The mind-boggling numbers behind Singles’ Day and other global e-commerce trends

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Retail Supply Chain Consultant Ed Jobson looks back at another record-breaking Singles’ Day and compares e-commerce trends in developed and emerging markets.

Hello and welcome to another instalment of This Week in Retail. Our intrepid TWIR reporters have combed the internet to give this week’s issue a distinctly international flavour, as we look at the latest retail trends in Hong Kong, Russia, the US and Australia. If all that sounds a bit too exciting, then don’t worry – we also have a story about £2 bras from Primark.

But first, let’s touchdown in China, where the general population are recovering from the annual online shopping frenzy that is Singles’ Day, which took place on Monday. This year’s edition churned out some staggering figures that make the upcoming Black Friday-Cyber Monday weekend look more like a village hall car boot sale in comparison. Here’s a few eye-watering stats:

  • Chinese consumers racked up 1 billion USD up in sales in the first 68 seconds
  • The day ended with a record 38.4 billion USD in total sales, up 26% from 2018
  • 90% of orders were placed using smartphones
  • 200,000 brands from 78 countries participated in the event
  • Alibaba’s cloud platform was processing 540,000 transactions per second at one point on Monday morning
  • Greenpeace estimates that 250,000 tons of waste packaging will be generated – that’s an awful lot of carbon to offset

While discount-weary Western retailers and consumers have cooled towards Black Friday in the last couple of years, the Singles’ Day phenomenon shows no sign of abating in China, despite national economic growth slowing to a 30-year low. While Black Friday-Cyber Monday is essentially about retailers offloading big-ticket white goods and high-end technology items before Christmas (with high initial margins leaving room for heavy discounts), the reach of Singles’ Day seems a lot broader. Some consumers are taking the opportunity to make a “lifestyle upgrade” purchase, while others are simply stocking up on essentials – a year’s supply of shampoo anyone? Everything is discounted, from Porsches to toilet roll. As ever with Chinese consumers, luxury brands are front and centre on Singles’ Day. After a successful foray this year, Burberry may look to reorient itself further towards the China mainland and away from political unrest and economic uncertainty in Hong Kong, where 8% of Burberry’s total global sales are currently generated.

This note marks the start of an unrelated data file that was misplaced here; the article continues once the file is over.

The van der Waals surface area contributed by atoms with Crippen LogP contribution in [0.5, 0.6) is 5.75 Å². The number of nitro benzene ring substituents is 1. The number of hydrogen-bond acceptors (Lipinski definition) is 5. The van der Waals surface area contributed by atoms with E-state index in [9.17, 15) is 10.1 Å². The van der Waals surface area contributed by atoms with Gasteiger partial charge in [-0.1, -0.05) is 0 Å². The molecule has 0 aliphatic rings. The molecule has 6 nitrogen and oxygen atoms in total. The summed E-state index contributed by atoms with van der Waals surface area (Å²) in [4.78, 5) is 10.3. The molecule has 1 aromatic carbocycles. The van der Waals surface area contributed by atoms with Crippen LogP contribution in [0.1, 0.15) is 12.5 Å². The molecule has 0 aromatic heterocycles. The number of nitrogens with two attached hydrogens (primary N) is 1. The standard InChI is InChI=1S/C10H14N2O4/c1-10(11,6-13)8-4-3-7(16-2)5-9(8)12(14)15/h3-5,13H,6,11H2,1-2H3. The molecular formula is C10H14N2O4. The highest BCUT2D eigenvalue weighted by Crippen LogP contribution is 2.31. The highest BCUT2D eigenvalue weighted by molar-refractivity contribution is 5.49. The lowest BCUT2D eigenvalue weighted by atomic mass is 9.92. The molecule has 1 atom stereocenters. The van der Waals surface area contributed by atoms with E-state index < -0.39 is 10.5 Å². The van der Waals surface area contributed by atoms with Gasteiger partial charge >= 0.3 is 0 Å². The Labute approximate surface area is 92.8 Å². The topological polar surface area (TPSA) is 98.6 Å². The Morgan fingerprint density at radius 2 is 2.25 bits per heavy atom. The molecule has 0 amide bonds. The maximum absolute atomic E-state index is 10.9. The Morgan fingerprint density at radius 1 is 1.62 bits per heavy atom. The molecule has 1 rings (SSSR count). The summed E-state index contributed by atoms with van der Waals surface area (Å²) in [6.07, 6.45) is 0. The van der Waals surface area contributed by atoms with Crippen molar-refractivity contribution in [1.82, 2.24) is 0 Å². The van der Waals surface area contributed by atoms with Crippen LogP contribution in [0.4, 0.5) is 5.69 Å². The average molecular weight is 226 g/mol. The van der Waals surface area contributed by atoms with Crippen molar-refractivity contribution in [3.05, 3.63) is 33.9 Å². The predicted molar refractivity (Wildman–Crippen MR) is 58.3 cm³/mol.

E-commerce is also catching on in Russia, where a 26% expansion in the online shopping market this year alone has seen retailers like Ozon, Wildberries and Apteka.ru enjoy remarkable success, despite the logistical challenges of operating in such a huge and sparsely populated country. Similar logistical challenges in the US could explain Amazon’s slowly-but-surely approach to entering the grocery market, with speculation that it is struggling to adapt its supply chain network of enormous out-of-town distribution centres to the shorter lead time demands of grocery. Amazon snapped up Wholefoods back in 2017 but the anticipated clicks-to-bricks ultra-convenient grocery revolution has not yet materialised, with only a handful of Amazon Go stores currently operating worldwide.

Back in the UK, Lidl has announced ambitious plans to open another 230 new stores over the next three years. The decisiveness and clear market strategy of Lidl and its great rival Aldi have pushed their combined market share up to 13.9%, with the big four falling from 68.8% last autumn to 67.6% this year. Stiff competition back home has encouraged Sainsbury’s to look to new international markets, this week announcing a strategic sourcing partnership with Australian supermarket Coles. With the squeeze well and truly on, Christmas will be more important than ever for the big four, who will be gearing themselves up to grab as big a chunk as possible of the £11bn expected to be spent on groceries in December in the UK. As is now tradition, John Lewis has fired the festive starting gun and the race is on!

 

Author


Ed Jobson

Consultant, Retail Supply Chain (Operations Transformation)

Ed has a proven track record of helping multiple major international retailers through large scale business transformation programmes, with a strong interest and recognised expertise in Business Process Design, across Grocery and GM.

 

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